Unfortunately, we’ve come to take it for granted that terms and conditions equal endless gobbledygook. As ethical companies, let’s strive to be the exception to that rule. Let’s embrace transparency: we have no dirty secrets to hide. This means we can afford to communicate without fear and ditch the jargon. We can give friendly and direct instructions. And instead of overwhelming others with a wall of words, we can give them space with short sentences, surrounded by silence. In other words, white space.
Empathy has become a fashionable term. But real empathy is very different from the ‘me, too!’-culture the fad has created. It requires that we’re present with each other and pay attention to the individual experience. One way brands can do this is by staying true to themselves even when things go wrong. Customers crave authenticity. Their emotional needs aren’t met if the fun and engaging brand they bought from turns all bureaucratic afterwards.
Stick to an approachable tone instead, especially when you’re responding to a complaint. Because subconsciously, many people interpret emails and letters more negatively than they’re intended; psychologists speak of ‘negative bias’. To overcome this, it helps to read out loud what you’ve written. Do it twice: first, use your friendliest tone of voice. Listen to yourself and check if your words support the friendly tone. Then, read it again in your coldest and nastiest tone of voice. Does it sound realistic? Improve the words and expressions that could be friendlier. (You’ll also spot typos and lengthy sentences that way.)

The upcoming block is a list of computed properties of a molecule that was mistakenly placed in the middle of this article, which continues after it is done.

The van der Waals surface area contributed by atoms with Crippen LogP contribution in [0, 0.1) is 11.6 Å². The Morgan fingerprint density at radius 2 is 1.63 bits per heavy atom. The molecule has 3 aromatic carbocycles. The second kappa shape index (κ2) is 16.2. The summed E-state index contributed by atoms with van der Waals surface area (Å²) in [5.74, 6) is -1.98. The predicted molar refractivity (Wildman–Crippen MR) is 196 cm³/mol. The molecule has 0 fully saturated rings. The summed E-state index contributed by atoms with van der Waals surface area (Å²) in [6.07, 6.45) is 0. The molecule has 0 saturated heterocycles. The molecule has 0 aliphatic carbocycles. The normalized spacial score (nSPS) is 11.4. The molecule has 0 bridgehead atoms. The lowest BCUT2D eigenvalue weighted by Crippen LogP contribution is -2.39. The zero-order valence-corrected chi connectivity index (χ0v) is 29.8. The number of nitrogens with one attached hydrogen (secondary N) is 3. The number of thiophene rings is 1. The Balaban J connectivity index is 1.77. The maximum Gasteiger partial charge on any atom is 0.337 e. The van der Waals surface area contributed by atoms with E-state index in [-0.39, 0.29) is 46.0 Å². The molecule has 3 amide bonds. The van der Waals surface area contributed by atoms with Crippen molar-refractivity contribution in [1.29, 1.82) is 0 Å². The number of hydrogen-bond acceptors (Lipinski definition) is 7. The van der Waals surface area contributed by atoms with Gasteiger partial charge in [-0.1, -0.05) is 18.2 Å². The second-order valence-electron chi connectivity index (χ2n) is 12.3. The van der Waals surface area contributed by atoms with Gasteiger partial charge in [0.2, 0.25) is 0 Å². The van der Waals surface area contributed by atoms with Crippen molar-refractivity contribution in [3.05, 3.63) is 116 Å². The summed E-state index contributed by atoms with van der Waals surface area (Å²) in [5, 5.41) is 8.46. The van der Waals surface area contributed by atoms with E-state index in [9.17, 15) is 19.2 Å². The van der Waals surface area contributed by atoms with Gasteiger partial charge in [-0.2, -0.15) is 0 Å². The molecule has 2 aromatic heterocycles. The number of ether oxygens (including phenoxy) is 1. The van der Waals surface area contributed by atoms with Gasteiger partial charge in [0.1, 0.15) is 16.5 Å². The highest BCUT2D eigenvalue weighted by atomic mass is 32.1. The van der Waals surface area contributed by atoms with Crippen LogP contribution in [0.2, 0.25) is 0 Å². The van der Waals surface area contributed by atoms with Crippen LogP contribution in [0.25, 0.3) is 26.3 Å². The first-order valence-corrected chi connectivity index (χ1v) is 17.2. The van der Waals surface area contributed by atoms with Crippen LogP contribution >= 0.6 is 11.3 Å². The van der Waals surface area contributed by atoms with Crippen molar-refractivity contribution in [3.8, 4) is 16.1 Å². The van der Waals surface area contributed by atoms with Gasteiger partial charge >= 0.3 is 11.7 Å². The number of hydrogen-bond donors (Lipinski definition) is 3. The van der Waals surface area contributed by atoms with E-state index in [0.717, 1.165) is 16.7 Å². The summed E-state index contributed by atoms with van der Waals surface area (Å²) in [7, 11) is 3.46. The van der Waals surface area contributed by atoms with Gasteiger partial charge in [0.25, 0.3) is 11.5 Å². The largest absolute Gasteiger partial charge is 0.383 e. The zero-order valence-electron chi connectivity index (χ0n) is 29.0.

The ACE approach can be helpful in any situation, whether at the office or at home. It works face to face, on the phone, in writing and on social media.
Conscious communication is worth the effort
If you switch off autopilot, you’ll also see lots of personal benefits. For example, you’ll come across as more competent and confident — which could get you the promotion or award you’re after. You’ll also build stronger relationships with your team, your customers, your family and friends. And who wouldn’t want that.
Sabine Harnau heads up From Scratch, a communications consultancy with a mission: to make excellent communication accessible to all.
The best insights from linguistics, psychology and user research are distilled into effective writing, training that truly empowers teams, and customer satisfaction programmes — tailored to each business.
From Scratch is a conscious company, constantly looking to tread more lightly on the earth. It’s also a proud member of the #EthicalHour community of ethical businesses.
For more information, check from-scratch.net. You can also get in touch via facebook.com/supportfromscratch or tweet to @scratch_posts.
Sabine’s own social media profiles are all listed on sabineharnau.com.
Photography of Sabine by Ashley Baxter Copyright May 2017. No reproduction without permission.
All other pictures: Unsplash:
People by Tanja Heffner, Piggybank by Fabian Blank, Tree by Wolfgang Lutz, Cockpit by Kristopher Allison
This feature is sponsored by From Scratch Communications Ltd.